(1) The blurb about "a Silver Star for gallantry, the military's third highest award," isn't it the 2nd?
(2) For someone to go mano-au-mano with an adversary and survive is a real big deal to me, I don't believe the reporter truly understands the gravity of the matter, she kind of gives the impression of "no big deal."
By Heather Nauertwww.foxnews.com/story/0,2933,109518,00.html
Average Green Beret is more brainy than brawny
If you?ve never met a Green Beret, you probably assume that they?re like
Sylvester Stallone in the movie ?Rambo,? soldiers who can eliminate their enemy
with nothing else but a paperclip. While there may be some element of truth to
that, as I found, the average Green Beret is, in fact, more brainy than brawny.
This quickly became apparent when I met a group of them while on assignment
overseas. One minute they spoke to me in English, the next they turned away and
carried on a conversation in Ukrainian. I was immediately curious about who
these guys were, what their jobs were like and what kind of training they
endured to become a Green Beret.
"Some of the locals working with them at Anaconda had just days before fought
for the Taliban...Imagine fighting a war never really knowing for sure who was
your enemy and who was your ally... "
I knew that the physical training was rigorous, but I didn?t realize that they
were required to learn so much about the culture of the countries they cover.
They could discern between the Iraqi dialect of Arabic and the Egyptian dialect
and then follow up with a history lesson of tribal strife dating to the western
colonization of the Middle East. They were hardly the Rambo guys I expected.
When I heard that this group of soldiers had been sent to Afghanistan less than
two weeks after 9/11, (the actual bombing campaign began weeks later) and had
stayed there nine months, only to return home for a short time before being sent
to Iraq, I knew I had to tell their story.
Months after meeting them, I went to Ft. Campbell, Kentucky, home to the 5th
Special Forces Group, the 101st Airborne and 160th Special Operations Airborne
Regiment, portrayed in the movie ?Black Hawk Down.? After some convincing, they
finally agreed to let me tell their story.
Ft. Campbell is home to hundreds of Green Berets and many were given the chance
to participate in our story. The vast majority of them were not interested in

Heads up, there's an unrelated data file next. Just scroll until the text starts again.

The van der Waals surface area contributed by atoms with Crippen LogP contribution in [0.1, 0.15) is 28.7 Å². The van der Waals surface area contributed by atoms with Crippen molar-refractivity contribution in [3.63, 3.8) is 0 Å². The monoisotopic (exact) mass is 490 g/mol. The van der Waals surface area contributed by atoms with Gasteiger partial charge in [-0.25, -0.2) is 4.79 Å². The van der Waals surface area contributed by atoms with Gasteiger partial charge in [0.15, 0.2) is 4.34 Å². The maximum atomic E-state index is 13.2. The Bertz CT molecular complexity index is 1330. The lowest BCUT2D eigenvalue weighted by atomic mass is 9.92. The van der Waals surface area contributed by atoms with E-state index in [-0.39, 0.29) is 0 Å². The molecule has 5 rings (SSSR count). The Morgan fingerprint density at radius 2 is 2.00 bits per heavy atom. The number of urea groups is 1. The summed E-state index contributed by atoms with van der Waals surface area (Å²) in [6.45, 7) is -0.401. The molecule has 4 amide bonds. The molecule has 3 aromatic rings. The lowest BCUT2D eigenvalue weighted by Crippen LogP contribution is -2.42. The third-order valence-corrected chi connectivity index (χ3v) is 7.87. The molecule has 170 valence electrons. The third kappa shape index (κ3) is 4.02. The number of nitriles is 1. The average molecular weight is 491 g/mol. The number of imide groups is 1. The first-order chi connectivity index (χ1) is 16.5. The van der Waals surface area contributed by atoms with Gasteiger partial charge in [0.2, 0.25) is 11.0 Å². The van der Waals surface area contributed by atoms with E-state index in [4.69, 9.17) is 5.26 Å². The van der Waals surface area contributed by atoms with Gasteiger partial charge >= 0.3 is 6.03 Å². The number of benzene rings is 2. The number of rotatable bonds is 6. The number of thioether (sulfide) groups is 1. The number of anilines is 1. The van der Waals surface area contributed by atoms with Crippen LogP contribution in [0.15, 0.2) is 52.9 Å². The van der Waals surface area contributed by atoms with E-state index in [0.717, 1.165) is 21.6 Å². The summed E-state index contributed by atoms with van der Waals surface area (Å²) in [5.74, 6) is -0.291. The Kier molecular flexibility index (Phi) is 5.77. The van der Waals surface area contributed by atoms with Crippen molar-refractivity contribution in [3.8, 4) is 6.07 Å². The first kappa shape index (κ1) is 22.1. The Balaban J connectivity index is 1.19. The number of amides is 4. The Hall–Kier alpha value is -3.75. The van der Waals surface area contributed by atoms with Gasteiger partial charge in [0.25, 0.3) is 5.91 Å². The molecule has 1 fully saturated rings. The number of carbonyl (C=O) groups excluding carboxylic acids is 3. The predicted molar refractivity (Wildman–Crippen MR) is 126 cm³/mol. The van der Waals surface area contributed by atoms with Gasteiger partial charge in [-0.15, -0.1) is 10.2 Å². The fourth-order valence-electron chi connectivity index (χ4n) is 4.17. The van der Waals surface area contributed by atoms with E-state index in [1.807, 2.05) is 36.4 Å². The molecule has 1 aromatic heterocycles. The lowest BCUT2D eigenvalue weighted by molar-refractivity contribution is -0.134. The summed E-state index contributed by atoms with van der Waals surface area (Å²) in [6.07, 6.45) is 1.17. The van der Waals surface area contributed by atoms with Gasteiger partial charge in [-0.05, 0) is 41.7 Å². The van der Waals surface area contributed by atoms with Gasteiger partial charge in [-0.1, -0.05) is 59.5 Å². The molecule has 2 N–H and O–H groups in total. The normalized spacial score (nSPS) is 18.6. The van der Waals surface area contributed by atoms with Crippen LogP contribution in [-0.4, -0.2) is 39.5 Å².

taking part. As we walked around their base with our camera, it was not uncommon
for soldiers to insist that their faces be kept out of our shots. Many were
concerned about security. As one bluntly put it, ?I don?t want my face to be on
Al Qaeda?s deck of cards.? Other soldiers were, in fact, too shy to be
interviewed. Because each man on a team contributes to a mission, few soldiers
are willing to make themselves the center of attention in an interview.
Fortunately, a dozen or so volunteered to tell their stories on camera. I was
struck by how humble they were about their work. In fact, it took some
convincing to get them to even realize that their stories are pretty amazing.
They told stories about working with Afghans to stop the flow of weapons and
terrorists coming across the border of Afghanistan and Pakistan at Operation
Anaconda. Some of the locals working with them at Anaconda had just days before
fought for the Taliban. Of course, the soldiers had to be on the lookout in case
one of their newfound friends betrayed them. At night, some Americans stood
guard watching for the enemy and keeping a skeptical eye on their new allies
while their comrades slept. Imagine fighting a war never really knowing for sure
who was your enemy and who was your ally. The Green Berets actually seemed to
think nothing of fighting under these conditions. It takes a lot to faze these
Master Sergeant Tony Prior experienced something that none of us will ever have
to ? he went one-on-one with Al Qaeda terrorists. His team and one other
conducted a raid on a house filled with Al Qaeda terrorists in Afghanistan. Tony
and the other soldiers came under intense automatic weapons fire. Soon the teams
were forced to fight the enemy hand to hand. One enemy fighter was so close to
Tony that he could smell the man?s breath. Tony single handedly eliminated four